This is a blog about various design and technology subjects.


Aoccdrnig to rscheearch at Cmabrigde Uinervtisy, it deosn’t mttaer in waht oredr the ltteers in a wrod are, the olny iprmoetnt tihng is taht the frist and lsat ltteer be in the rghit pclae. The rset can be a toatl mses and you can sitll raed it wouthit a porbelm. Tihs is bcuseae the huamn mnid deos not raed ervey lteter by istlef, but the wrod as a wlohe.


Now that web page design has matured to the point where we can predict where an audience will find specific information such as search, about, and shopping carts, we are now able to go a step further and find out how touchscreens relate to visual patterns and ergonomics relating to ease of use. The groundwork for this is covered brilliantly by Josh Clark in the article How We Hold Our Gadgets. The main premise is that layout is becoming more involved with how our fingers are using our screens.


Back in September 2014, Maciej Ceglowski gave a talk at the HOW Interactive Design conference in Washington, DC. The talk was called Web Design: The First 100 Years but it really didn’t have much to do with design. In fact, web design hasn’t even been around for 100 years yet, so there’s a bit of humor to this title of a talk addressed to professional designers that are able to afford a $1,545 conference.

Pronounced “MAH-tchay”, Maciej was born in Poland, but accidentally immigrated to the United States when he was six years old. With a double major in Russian and Studio Art from Middlebury College, he went on to a career in programming (naturally!). He runs several websites, including The Bedbug Registry, a website to give travelers and renters a reliable and neutral platform for reporting their encounters with obnoxious insects. If you are interested in finding out more about bedbugs, there’s a great resource available at Jen Reviews

Pressing Buttons

The Amazon Dash, a consumer goods ordering service, was introduced on March 31, 2015. It is a small electronic device designed to make ordering products easier and faster. Each device contains an embedded button and is emblazoned with the name of an often ordered product. Users can configure each button to order a specific product and quantity, via the user’s account, and mount the buttons, using adhesive tape or a plastic clip, to locations where they use the products. Pressing the button will send a Wi-Fi signal to automatically order new stock of whatever product the button is configured to order.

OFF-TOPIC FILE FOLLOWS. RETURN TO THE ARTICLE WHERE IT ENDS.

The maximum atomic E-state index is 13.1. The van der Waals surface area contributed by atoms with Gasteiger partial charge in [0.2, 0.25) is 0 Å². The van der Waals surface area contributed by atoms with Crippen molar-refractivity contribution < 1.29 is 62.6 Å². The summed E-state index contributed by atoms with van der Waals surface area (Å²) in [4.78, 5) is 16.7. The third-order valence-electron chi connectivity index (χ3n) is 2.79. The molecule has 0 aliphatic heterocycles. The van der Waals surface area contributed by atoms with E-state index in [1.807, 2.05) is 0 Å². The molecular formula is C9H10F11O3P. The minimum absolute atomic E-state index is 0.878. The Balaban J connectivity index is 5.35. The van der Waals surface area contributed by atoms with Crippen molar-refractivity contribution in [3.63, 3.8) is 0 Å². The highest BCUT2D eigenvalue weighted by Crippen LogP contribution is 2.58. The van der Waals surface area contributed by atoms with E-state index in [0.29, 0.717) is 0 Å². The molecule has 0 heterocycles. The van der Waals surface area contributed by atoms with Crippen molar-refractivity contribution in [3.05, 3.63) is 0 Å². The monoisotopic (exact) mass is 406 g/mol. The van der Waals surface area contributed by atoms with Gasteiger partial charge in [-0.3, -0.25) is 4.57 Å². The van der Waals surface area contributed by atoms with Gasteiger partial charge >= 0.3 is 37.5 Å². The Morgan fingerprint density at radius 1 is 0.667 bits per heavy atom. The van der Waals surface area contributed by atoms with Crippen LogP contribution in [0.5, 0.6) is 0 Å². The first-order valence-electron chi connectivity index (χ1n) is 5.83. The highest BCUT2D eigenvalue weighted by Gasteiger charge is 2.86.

Since the internet resembles a system of communication consisting of balsa wood boards rubber banded together with Elmer’s Glue-All, it comes as no surprise that some of the more popular domain names consist of address suffixes that are administered by mostly unknown third world countries. This could be a cause of alarm due to the fact that a system of communication depended on by a large fraction of the world’s population has as its basis a seemingly arbitrary addressing system.


Paul Ford made a big splash this week with an article in Bloomberg Business called What is Code. As I learned about The Man in the Taupe Blazer I was astonished at how accurately he had hit the nail on the head. I was also amazed that nobody had ever written so succinctly about this aspect of business that is considered the backbone of technology and everything innovative that seems to be keeping our economy afloat. Call it the digital elephant in the room.